Overview of the Engineering Web content workflow

engineering content workflow

View the new College of Engineering website at http://engineering.wayne.edu/ 

Launch: Center for e-Design

Last week we launched the Center for e-Design website. The site is purely informational as the College of Engineering goes through the process of becoming a member site.

The design has a touch of our standard template while at the same time having it’s own unique feel. The header is based on the center’s standard colors and we blended it with out global header to ensure someone visiting the site can explore the rest of the university.

The goal of the site was to present information so the homepage is sectioned into the benefits, partners and research thrusts. Each of the areas have a specific style to highlight the content. The main promotion rotates on refresh and the visitor can move through some photo representations of the work they are doing.

View the Center for e-Design website: http://e-design.wayne.edu/

Launch: Industrial & Systems Engineering

Last week we launched a redesigned Industrial & Systems Engineering website. We started the redesign 8 months ago because they were growing and started to add new programs. At the time we didn’t know that growth would result in a name change, a complete restructure of the department and a new client contact.

Twice baked

Essentially we did a redesign twice for this site. The first was based on an initial architecture and goals and was almost complete except for content when our contact from the program left. We didn’t know what would happen since he was not replaced right away. A month or two later we got a new contact and completely new goals for the site. We went back to the drawing board, we came up with a new navigation, interaction and elements for the homepage and started working with the design team to match an upcoming branding campaign.

Features and changes

In the end the site turned out great. The homepage offers quick access to degree programs, spotlights on great work happening and an area to focus on selling points that distinguish Wayne State from other schools with similar programs. The previous homepage focused on the director of the program and a lot of talk about themselves. The new homepage focuses on what they are offering students and all the great things they can be involved in.

The content was also completely re-written. Faculty profiles were scrutinized and assigned to multiple areas for cross reference. We were also given a new set of photography of faculty and facilities. These updated photos really help to show off the advancements the program has made.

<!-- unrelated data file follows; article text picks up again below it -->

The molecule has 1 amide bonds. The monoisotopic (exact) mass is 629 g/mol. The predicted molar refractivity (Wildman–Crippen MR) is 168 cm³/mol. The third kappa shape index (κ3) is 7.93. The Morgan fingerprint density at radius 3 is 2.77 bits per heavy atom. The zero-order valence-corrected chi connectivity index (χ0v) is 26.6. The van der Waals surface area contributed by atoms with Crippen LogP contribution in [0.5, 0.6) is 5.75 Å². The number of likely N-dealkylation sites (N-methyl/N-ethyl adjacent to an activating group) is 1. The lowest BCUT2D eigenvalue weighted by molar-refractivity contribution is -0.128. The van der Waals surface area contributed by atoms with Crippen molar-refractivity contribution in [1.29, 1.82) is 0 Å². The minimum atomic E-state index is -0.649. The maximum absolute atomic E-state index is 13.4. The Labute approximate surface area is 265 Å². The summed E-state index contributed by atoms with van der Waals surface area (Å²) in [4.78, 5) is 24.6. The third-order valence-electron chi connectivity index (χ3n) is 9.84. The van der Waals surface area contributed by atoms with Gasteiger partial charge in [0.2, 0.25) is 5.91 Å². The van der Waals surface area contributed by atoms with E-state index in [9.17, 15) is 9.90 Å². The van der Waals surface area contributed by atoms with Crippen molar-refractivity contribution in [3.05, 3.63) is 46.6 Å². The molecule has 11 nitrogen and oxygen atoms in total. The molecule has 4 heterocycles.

A little bit of social

They are investing some time each day and have started a few social media outreach and communication strategies. We wanted to highlight those activities on their homepage. They aren’t the most prominent thing on the page but they offer the visitor a jumping off point if they reach the bottom of the page and haven’t found what they were looking for.

View the Industrial & Systems Engineering website at: http://ise.wayne.edu/

New Newsletters: Exemplar & Synergy

This last week we launched two newsletters. Over the last year or so schools and colleges across campus have been transitioning their traditional print publications to the web. Right now most are doing dual format but we expect them to go all digital over the next few years. This will not only allow them to save money (on postage and printing) but also get the word out to in a timely manor and start interacting with their audience.

College of Engineering – Exemplar

Traditionally a print magazine and will still be for some time but now they give their readers the option to read and subscribe online. The main audience is alumni and unfortunately they don’t have email addresses for them all. This is a slow transition by promoting the online version in print to get people to subscribe to the email and online version. It is still early so we don’t have statistics yet to show the conversion rate.

View the Exemplar Newsletter

College of Pharmacy – Synergy

Also started out as a print newsletter but this one has gone all digital, no more print. Traditionally they would publish a PDF of the print version online but not many people were reading them. The new site also includes an HTML email formatted specifically to promote the primary articles and upcoming events. Below is the preview of the email.

View the Synergy Newsletter

Overall this trend doesn’t look like it’s going to stop. Almost all the school and college sites we do have brought up bringing their newsletter online. Initially these were all custom but as we do more of them we noticed tons of similarities. We are building the tools to bring this capability into the CMS for anyone who hosts a site through us to use. We will keep you updated on these features as they become available in the CMS.